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Yes, the concept of fascism is fuzzy enough that, while traditionalism is quite an important element, it is not imperative. As a note, since you mentioned religion, consider that Nazism, probabilly the most famous fascism, is usually seen as anti-Christian and neo-pagan.

I suggest reading 1995 Umberto Eco's essay Ur-Fascism. It outlines a list of fourteen features of what Eco calls Ur-Fascism, or Eternal Fascism. They are very useful to recognize new fascisms as they approach.

Cult of tradition is listed as feature #1; specifically a syncretistic cult of tradition, one that combines different forms of believe, even tolerating contradictions. Quoting the essay:

One has only to look at the syllabus of every fascist movement to find the major traditionalist thinkers. The Nazi gnosis was nourished by traditionalist, syncretistic, occult elements. The most influential theoretical source of the theories of the new Italian right, Julius Evola, merged the Holy Grail with The Protocols of the Elders of Zion, alchemy with the Holy Roman and Germanic Empire. The very fact that the Italian right, in order to show its open-mindedness, recently broadened its syllabus to include works by De Maistre, Guenon, and Gramsci, is a blatant proof of syncretism.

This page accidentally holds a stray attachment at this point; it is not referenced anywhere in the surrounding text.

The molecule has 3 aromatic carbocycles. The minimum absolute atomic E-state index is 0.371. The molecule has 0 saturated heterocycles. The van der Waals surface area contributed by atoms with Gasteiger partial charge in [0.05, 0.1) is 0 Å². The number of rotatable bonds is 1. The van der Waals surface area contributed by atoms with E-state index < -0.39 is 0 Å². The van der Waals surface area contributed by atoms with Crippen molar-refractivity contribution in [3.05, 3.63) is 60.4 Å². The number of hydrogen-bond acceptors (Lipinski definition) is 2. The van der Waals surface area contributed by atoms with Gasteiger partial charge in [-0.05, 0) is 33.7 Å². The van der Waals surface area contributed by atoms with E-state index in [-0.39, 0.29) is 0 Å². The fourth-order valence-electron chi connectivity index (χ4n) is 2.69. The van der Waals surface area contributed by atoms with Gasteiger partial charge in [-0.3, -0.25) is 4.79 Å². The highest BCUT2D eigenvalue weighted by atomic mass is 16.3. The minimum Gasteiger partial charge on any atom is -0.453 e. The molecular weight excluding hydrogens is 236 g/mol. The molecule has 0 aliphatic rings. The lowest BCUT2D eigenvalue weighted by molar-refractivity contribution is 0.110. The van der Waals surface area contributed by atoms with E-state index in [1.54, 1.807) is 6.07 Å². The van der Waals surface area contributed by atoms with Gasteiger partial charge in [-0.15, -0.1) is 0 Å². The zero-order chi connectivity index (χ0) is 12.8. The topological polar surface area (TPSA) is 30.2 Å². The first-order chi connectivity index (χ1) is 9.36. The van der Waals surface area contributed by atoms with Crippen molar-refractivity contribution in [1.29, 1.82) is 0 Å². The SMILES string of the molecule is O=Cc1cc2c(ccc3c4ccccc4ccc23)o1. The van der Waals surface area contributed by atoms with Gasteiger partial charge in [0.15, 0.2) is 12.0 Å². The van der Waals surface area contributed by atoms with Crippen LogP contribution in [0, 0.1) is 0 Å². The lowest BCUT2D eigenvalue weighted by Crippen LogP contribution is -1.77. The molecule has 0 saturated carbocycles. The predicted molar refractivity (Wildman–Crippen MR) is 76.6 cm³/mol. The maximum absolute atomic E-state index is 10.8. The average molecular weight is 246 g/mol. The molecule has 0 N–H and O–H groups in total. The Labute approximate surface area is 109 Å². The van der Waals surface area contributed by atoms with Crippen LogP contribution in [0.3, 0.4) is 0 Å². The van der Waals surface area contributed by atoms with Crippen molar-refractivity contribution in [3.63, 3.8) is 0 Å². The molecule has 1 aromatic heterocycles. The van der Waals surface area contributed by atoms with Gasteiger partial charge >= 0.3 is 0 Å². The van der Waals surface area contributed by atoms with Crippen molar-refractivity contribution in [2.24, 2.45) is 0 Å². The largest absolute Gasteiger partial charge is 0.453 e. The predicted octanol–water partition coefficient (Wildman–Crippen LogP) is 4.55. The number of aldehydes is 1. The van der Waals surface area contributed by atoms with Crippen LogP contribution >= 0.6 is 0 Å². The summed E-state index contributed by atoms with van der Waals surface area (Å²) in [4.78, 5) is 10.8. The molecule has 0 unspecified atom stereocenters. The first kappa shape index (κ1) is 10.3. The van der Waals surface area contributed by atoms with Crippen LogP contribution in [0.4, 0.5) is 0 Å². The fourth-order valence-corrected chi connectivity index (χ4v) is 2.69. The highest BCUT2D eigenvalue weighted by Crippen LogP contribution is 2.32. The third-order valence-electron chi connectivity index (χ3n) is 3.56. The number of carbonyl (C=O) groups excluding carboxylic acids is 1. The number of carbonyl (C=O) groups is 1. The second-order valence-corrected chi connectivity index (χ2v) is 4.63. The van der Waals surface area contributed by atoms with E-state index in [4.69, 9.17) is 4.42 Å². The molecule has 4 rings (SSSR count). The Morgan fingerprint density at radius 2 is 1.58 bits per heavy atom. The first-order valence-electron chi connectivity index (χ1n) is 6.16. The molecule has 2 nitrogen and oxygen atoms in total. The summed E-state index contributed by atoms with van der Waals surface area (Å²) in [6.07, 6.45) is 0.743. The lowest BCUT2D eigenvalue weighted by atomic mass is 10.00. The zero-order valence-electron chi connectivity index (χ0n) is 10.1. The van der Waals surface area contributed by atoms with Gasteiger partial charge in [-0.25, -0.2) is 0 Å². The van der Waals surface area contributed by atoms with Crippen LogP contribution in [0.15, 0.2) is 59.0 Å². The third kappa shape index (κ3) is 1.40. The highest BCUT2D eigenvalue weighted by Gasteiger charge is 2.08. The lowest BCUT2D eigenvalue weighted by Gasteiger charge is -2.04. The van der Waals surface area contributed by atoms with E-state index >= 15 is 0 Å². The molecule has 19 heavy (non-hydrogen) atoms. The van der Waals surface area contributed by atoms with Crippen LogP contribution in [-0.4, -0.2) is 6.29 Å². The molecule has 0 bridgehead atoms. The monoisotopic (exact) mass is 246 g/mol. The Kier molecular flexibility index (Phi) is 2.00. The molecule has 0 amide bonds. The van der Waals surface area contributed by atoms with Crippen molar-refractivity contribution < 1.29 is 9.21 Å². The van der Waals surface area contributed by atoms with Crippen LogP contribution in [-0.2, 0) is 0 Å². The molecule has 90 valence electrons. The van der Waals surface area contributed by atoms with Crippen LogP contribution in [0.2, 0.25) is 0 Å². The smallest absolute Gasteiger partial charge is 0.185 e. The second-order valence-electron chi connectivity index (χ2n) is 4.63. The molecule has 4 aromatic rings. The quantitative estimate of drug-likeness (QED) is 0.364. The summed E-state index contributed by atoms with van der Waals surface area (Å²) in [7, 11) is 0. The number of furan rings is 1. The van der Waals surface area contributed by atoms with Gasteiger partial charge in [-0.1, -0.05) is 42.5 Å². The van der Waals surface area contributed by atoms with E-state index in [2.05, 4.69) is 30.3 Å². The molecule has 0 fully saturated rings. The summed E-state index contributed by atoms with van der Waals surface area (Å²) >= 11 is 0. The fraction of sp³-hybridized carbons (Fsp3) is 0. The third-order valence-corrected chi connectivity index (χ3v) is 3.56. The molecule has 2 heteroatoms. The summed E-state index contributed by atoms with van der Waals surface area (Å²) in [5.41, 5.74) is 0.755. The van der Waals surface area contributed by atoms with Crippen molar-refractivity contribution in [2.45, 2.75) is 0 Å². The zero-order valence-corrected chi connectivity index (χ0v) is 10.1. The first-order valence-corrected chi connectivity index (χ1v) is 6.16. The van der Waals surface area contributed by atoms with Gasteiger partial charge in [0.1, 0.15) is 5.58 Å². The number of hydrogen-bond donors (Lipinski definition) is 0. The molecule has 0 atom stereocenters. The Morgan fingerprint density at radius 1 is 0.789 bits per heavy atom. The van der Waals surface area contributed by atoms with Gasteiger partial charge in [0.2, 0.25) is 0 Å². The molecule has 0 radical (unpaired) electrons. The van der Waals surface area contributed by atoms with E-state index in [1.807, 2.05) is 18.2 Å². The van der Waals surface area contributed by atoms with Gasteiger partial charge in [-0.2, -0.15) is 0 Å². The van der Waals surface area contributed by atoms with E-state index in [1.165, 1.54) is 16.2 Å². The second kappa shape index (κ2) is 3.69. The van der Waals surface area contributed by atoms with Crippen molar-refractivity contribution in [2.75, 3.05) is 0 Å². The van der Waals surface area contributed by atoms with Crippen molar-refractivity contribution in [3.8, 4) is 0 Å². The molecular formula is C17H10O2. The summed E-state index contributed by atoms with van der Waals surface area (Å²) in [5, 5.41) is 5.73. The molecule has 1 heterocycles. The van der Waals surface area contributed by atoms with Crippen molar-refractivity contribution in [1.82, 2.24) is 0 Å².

Rejection of modernism as an implication of traditionalism is feature #2.

Traditionalism implies the rejection of modernism. Both Fascists and Nazis worshiped technology, while traditionalist thinkers usually reject it as a negation of traditional spiritual values. However, even though Nazism was proud of its industrial achievements, its praise of modernism was only the surface of an ideology based upon Blood and Earth (Blut und Boden). The rejection of the modern world was disguised as a rebuttal of the capitalistic way of life, but it mainly concerned the rejection of the Spirit of 1789 (and of 1776, of course). The Enlightenment, the Age of Reason, is seen as the beginning of modern depravity. In this sense Ur-Fascism can be defined as irrationalism.

However, note that not all features need to be present in order to identify a fascist regime, movement or ideology. In fact, Eco explains:

These features cannot be organized into a system; many of them contradict each other, and are also typical of other kinds of despotism or fanaticism. But it is enough that one of them be present to allow fascism to coagulate around it.

and

Fascism became an all-purpose term because one can eliminate from a fascist regime one or more features, and it will still be recognizable as fascist. Take away imperialism from fascism and you still have Franco and Salazar. Take away colonialism and you still have the Balkan fascism of the Ustashes. Add to the Italian fascism a radical anti-capitalism (which never much fascinated Mussolini) and you have Ezra Pound. Add a cult of Celtic mythology and the Grail mysticism (completely alien to official fascism) and you have one of the most respected fascist gurus, Julius Evola.

  • "Every fascist rejects modernism (which is basically is an atheist philosophical movement). X rejects modernism, therefore X is a fascist." I am sorry but that is nothing else but anti-conservative propaganda. – user17969 Nov 14 '17 at 7:08
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    @Tlen I fail to see how your comment relates to my answer – Mario Trucco Nov 14 '17 at 8:38